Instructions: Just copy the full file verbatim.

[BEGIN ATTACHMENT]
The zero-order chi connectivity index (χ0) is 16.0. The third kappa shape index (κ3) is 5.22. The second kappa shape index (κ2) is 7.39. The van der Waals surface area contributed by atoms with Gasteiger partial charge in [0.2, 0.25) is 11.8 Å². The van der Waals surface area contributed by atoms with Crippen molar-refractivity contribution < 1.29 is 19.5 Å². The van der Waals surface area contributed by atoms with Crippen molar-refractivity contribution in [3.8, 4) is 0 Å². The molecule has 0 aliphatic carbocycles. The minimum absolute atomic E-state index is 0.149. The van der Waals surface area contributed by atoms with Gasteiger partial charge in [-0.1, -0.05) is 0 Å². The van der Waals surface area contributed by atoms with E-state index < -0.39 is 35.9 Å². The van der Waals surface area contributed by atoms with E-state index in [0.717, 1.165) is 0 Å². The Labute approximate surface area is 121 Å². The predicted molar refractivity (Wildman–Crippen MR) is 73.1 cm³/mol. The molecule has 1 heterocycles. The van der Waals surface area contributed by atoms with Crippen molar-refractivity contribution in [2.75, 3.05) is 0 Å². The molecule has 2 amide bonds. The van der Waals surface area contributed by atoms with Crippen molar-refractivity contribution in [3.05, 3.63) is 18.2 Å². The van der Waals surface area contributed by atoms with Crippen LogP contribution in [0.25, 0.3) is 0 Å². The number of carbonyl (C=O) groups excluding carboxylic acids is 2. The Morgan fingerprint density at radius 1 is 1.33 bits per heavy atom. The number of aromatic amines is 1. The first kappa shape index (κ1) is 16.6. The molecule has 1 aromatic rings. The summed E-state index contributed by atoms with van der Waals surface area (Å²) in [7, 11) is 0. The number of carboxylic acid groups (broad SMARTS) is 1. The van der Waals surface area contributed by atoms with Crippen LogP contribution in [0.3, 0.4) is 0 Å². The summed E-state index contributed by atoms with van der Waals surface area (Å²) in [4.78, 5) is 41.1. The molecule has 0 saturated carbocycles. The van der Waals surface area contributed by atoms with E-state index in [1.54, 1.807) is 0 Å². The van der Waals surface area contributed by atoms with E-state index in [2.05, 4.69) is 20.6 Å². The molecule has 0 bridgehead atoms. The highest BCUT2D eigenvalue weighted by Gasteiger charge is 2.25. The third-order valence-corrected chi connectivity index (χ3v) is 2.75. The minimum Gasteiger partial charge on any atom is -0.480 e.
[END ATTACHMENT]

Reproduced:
The zero-order chi connectivity index (χ0) is 16.0. The third kappa shape index (κ3) is 5.22. The second kappa shape index (κ2) is 7.39. The van der Waals surface area contributed by atoms with Gasteiger partial charge in [0.2, 0.25) is 11.8 Å². The van der Waals surface area contributed by atoms with Crippen molar-refractivity contribution < 1.29 is 19.5 Å². The van der Waals surface area contributed by atoms with Crippen molar-refractivity contribution in [3.8, 4) is 0 Å². The molecule has 0 aliphatic carbocycles. The minimum absolute atomic E-state index is 0.149. The van der Waals surface area contributed by atoms with Gasteiger partial charge in [-0.1, -0.05) is 0 Å². The van der Waals surface area contributed by atoms with E-state index < -0.39 is 35.9 Å². The van der Waals surface area contributed by atoms with E-state index in [0.717, 1.165) is 0 Å². The Labute approximate surface area is 121 Å². The predicted molar refractivity (Wildman–Crippen MR) is 73.1 cm³/mol. The molecule has 1 heterocycles. The van der Waals surface area contributed by atoms with Crippen molar-refractivity contribution in [2.75, 3.05) is 0 Å². The molecule has 2 amide bonds. The van der Waals surface area contributed by atoms with Crippen molar-refractivity contribution in [3.05, 3.63) is 18.2 Å². The van der Waals surface area contributed by atoms with Crippen LogP contribution in [0.25, 0.3) is 0 Å². The number of carbonyl (C=O) groups excluding carboxylic acids is 2. The Morgan fingerprint density at radius 1 is 1.33 bits per heavy atom. The number of aromatic amines is 1. The first kappa shape index (κ1) is 16.6. The molecule has 1 aromatic rings. The summed E-state index contributed by atoms with van der Waals surface area (Å²) in [7, 11) is 0. The number of carboxylic acid groups (broad SMARTS) is 1. The van der Waals surface area contributed by atoms with Crippen LogP contribution in [0.3, 0.4) is 0 Å². The summed E-state index contributed by atoms with van der Waals surface area (Å²) in [4.78, 5) is 41.1. The molecule has 0 saturated carbocycles. The van der Waals surface area contributed by atoms with E-state index in [1.54, 1.807) is 0 Å². The van der Waals surface area contributed by atoms with E-state index in [2.05, 4.69) is 20.6 Å². The molecule has 0 bridgehead atoms. The highest BCUT2D eigenvalue weighted by Gasteiger charge is 2.25. The third-order valence-corrected chi connectivity index (χ3v) is 2.75. The minimum Gasteiger partial charge on any atom is -0.480 e.